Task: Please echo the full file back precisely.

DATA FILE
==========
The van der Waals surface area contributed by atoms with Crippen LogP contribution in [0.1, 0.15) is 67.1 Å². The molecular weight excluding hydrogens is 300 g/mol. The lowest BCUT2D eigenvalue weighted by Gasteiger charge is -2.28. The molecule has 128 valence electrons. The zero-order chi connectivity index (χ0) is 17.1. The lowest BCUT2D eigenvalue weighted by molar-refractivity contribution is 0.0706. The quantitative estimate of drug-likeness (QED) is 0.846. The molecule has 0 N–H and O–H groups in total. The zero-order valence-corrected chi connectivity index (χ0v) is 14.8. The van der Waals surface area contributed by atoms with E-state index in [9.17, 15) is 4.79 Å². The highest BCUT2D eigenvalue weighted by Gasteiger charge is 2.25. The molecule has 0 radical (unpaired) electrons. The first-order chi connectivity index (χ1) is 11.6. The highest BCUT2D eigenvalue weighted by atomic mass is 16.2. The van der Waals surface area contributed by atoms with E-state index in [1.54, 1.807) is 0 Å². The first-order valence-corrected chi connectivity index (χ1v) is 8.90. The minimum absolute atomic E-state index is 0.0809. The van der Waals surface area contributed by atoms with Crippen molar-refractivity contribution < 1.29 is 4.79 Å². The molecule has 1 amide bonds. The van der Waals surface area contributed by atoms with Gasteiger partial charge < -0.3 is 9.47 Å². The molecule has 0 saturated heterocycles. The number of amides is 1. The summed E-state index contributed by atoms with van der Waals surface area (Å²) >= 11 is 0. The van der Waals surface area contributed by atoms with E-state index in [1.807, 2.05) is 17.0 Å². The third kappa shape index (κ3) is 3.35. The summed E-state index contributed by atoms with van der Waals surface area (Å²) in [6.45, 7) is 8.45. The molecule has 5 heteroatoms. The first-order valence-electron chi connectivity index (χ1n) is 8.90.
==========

The van der Waals surface area contributed by atoms with Crippen LogP contribution in [0.1, 0.15) is 67.1 Å². The molecular weight excluding hydrogens is 300 g/mol. The lowest BCUT2D eigenvalue weighted by Gasteiger charge is -2.28. The molecule has 128 valence electrons. The zero-order chi connectivity index (χ0) is 17.1. The lowest BCUT2D eigenvalue weighted by molar-refractivity contribution is 0.0706. The quantitative estimate of drug-likeness (QED) is 0.846. The molecule has 0 N–H and O–H groups in total. The zero-order valence-corrected chi connectivity index (χ0v) is 14.8. The van der Waals surface area contributed by atoms with E-state index in [9.17, 15) is 4.79 Å². The highest BCUT2D eigenvalue weighted by Gasteiger charge is 2.25. The molecule has 0 radical (unpaired) electrons. The first-order chi connectivity index (χ1) is 11.6. The highest BCUT2D eigenvalue weighted by atomic mass is 16.2. The van der Waals surface area contributed by atoms with E-state index in [1.54, 1.807) is 0 Å². The first-order valence-corrected chi connectivity index (χ1v) is 8.90. The minimum absolute atomic E-state index is 0.0809. The van der Waals surface area contributed by atoms with Crippen molar-refractivity contribution < 1.29 is 4.79 Å². The molecule has 1 amide bonds. The van der Waals surface area contributed by atoms with Gasteiger partial charge < -0.3 is 9.47 Å². The molecule has 0 saturated heterocycles. The number of amides is 1. The summed E-state index contributed by atoms with van der Waals surface area (Å²) >= 11 is 0. The van der Waals surface area contributed by atoms with E-state index in [1.807, 2.05) is 17.0 Å². The third kappa shape index (κ3) is 3.35. The summed E-state index contributed by atoms with van der Waals surface area (Å²) in [6.45, 7) is 8.45. The molecule has 5 heteroatoms. The first-order valence-electron chi connectivity index (χ1n) is 8.90.